NAOBERJU wrote:I am not advocating lying on your medical forms. I obviously didn't lie. I am simply relating my experiences with the waiver process and what I heard and witnessed firsthand when I worked for two different branches of the military. I am simply expressing the absolute frustration I have with a system that seems to reward those that did not play by the rules. There may be people who have been prosecuted or punished for lying, but I am just saying that I met many people in both branches--enlisted and officer--who did not play by the rules. Maybe that system should be changed, but as of now, if an applicant has a medical issue that requires a waiver, the end result is arbitrary.
This is my issue as well. If they had taken me years ago I would still be serving. But I told the truth about something so minor even my doctor doesn't seem to care (he has real patients) and I was turned down. Turned down at the same time that, literally, the US Army let in a functionally retarded guy going through MEPS with me. The guy scored so low on his ASVAB that if he had gotten even one more question wrong they would have turned him down (I can't remember the actual scores, it was a while ago, but I remember smoking a cigarette with him and wondering at the potential injustice if I, a healthy 20 year old who scored in the 95+ percentile on the same test and could run an 8 minute mile, was turned down while that guy got in).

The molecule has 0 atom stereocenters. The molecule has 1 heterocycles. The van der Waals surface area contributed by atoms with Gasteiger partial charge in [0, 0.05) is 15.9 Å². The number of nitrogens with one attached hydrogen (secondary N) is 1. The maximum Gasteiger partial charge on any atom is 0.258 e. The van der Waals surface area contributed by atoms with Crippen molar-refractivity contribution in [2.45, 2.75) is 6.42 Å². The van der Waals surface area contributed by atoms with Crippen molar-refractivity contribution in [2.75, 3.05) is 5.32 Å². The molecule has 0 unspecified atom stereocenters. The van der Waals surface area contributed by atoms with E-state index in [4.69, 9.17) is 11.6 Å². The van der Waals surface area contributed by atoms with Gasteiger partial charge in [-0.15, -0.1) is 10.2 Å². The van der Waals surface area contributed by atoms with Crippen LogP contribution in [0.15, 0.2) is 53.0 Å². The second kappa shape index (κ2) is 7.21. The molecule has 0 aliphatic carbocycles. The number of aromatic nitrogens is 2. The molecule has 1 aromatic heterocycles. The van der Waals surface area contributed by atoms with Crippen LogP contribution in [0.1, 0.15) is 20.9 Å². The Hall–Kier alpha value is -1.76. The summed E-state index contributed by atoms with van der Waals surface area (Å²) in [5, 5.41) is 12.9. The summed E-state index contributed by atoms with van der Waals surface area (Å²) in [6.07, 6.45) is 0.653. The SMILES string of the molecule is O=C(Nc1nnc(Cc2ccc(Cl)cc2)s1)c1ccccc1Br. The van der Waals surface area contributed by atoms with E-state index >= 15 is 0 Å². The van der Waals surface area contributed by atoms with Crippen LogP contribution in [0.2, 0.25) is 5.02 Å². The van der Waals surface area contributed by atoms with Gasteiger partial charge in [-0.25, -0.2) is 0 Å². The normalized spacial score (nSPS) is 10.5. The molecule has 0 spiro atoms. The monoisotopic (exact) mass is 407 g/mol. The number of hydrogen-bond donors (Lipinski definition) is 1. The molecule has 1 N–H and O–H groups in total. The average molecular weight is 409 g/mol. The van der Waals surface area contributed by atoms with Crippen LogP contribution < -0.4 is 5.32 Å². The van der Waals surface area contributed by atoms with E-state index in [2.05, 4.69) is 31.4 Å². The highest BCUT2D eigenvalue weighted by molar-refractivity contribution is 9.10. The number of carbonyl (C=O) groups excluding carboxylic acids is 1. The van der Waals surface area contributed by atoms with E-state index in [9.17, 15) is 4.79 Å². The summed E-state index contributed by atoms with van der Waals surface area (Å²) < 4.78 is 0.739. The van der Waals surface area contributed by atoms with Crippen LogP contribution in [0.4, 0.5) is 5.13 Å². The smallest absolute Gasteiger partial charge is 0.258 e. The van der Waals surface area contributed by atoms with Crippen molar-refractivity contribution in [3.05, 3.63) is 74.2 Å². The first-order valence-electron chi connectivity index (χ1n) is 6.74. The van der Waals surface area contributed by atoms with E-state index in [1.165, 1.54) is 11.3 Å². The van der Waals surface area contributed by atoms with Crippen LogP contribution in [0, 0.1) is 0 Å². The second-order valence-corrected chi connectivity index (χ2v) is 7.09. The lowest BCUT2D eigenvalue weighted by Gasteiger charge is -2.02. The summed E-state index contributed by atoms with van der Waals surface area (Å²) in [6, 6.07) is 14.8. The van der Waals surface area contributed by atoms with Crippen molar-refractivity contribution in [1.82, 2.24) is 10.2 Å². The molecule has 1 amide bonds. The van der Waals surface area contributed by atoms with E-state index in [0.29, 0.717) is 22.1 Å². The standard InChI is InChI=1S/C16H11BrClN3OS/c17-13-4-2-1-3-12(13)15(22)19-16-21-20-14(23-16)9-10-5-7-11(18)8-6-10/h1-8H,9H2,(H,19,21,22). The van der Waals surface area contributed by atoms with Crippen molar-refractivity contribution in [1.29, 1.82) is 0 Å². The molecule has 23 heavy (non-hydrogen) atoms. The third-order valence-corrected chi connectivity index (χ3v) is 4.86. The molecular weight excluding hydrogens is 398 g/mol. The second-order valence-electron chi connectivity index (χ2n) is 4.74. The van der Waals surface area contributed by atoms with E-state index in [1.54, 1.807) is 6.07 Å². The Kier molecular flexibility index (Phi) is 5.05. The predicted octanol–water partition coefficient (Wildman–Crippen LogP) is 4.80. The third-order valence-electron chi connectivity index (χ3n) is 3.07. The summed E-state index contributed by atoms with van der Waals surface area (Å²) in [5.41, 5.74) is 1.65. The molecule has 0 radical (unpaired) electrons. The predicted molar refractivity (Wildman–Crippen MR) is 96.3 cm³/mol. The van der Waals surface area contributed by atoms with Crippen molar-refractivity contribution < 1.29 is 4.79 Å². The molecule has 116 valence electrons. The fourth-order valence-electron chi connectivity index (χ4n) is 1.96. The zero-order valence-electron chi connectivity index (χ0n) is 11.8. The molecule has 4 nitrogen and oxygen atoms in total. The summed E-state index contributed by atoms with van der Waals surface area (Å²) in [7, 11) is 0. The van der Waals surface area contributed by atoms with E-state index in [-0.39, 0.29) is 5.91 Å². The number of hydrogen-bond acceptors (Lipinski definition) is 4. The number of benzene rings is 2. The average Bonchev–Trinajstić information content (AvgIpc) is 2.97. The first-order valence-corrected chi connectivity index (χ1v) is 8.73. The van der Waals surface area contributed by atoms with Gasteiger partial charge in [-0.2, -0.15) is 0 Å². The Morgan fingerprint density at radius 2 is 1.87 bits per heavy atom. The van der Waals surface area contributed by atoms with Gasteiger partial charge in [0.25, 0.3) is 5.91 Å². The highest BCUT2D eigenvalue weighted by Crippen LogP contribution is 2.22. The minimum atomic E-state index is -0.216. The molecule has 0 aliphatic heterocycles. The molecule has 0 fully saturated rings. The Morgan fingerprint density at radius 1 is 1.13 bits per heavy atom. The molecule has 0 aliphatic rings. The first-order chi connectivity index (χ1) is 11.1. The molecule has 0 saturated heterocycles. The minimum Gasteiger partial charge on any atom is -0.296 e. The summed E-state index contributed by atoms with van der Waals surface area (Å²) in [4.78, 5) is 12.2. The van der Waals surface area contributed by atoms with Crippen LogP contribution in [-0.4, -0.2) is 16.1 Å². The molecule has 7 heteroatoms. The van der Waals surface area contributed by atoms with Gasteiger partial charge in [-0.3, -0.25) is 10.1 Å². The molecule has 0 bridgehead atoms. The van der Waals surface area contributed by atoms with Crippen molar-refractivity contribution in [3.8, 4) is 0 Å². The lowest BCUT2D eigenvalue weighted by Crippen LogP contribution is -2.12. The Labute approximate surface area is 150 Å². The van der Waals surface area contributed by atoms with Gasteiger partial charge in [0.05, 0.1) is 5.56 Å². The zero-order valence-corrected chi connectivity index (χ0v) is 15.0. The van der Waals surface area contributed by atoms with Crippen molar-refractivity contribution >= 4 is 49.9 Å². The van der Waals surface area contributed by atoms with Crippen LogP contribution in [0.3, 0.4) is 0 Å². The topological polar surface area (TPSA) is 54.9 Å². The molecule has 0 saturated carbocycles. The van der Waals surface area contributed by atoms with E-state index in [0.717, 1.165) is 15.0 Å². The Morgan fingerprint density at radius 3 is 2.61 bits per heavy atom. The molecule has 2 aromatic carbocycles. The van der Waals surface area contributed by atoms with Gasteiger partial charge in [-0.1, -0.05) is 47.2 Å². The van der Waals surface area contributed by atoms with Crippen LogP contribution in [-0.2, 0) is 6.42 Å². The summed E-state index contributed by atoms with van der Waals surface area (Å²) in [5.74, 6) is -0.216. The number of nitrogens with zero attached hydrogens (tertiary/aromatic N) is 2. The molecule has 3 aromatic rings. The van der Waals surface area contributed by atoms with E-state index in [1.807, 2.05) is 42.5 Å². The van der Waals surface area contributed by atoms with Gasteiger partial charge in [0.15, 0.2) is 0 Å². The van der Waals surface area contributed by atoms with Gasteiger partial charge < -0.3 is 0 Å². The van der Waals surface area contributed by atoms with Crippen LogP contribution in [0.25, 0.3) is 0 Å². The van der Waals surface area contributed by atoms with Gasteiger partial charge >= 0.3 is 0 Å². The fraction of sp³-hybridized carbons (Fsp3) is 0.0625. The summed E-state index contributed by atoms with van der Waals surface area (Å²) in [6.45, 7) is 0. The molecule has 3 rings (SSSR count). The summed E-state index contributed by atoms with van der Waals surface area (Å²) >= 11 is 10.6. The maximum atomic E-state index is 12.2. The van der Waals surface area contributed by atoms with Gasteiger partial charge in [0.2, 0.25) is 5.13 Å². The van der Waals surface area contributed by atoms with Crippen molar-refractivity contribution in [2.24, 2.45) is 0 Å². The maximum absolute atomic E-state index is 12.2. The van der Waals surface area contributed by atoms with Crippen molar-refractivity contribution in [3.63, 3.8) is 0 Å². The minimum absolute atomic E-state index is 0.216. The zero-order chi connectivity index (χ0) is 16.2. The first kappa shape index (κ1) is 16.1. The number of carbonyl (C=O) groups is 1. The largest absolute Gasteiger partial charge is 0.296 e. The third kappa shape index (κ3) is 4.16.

I'm going to try one more time to get in to the military (this will be my fourth attempt) after passing the bar, trying for the Nat'l Guard JAG. I expect to be turned down again, but at least this time I'm pretty sure I'll actually get to the waiver stage and actually try it. And at least I'll be able to say that while I shouldn't have listened to my mom at 18 (cuz then I would've been a warrant officer and done awesome things before they discovered my "issue") at least I tried.
But back to the above quote: It really does seem to be an unfair process that is unecessarily in the dark to applicants. Why not make it a clear and open administrative process with some rules and guidelines? It wouldn't hurt anyone, it wouldn't cost that much more, and it would save time and money on the part of both the Services and the applicants if people had a clearer idea of what will or won't work and why.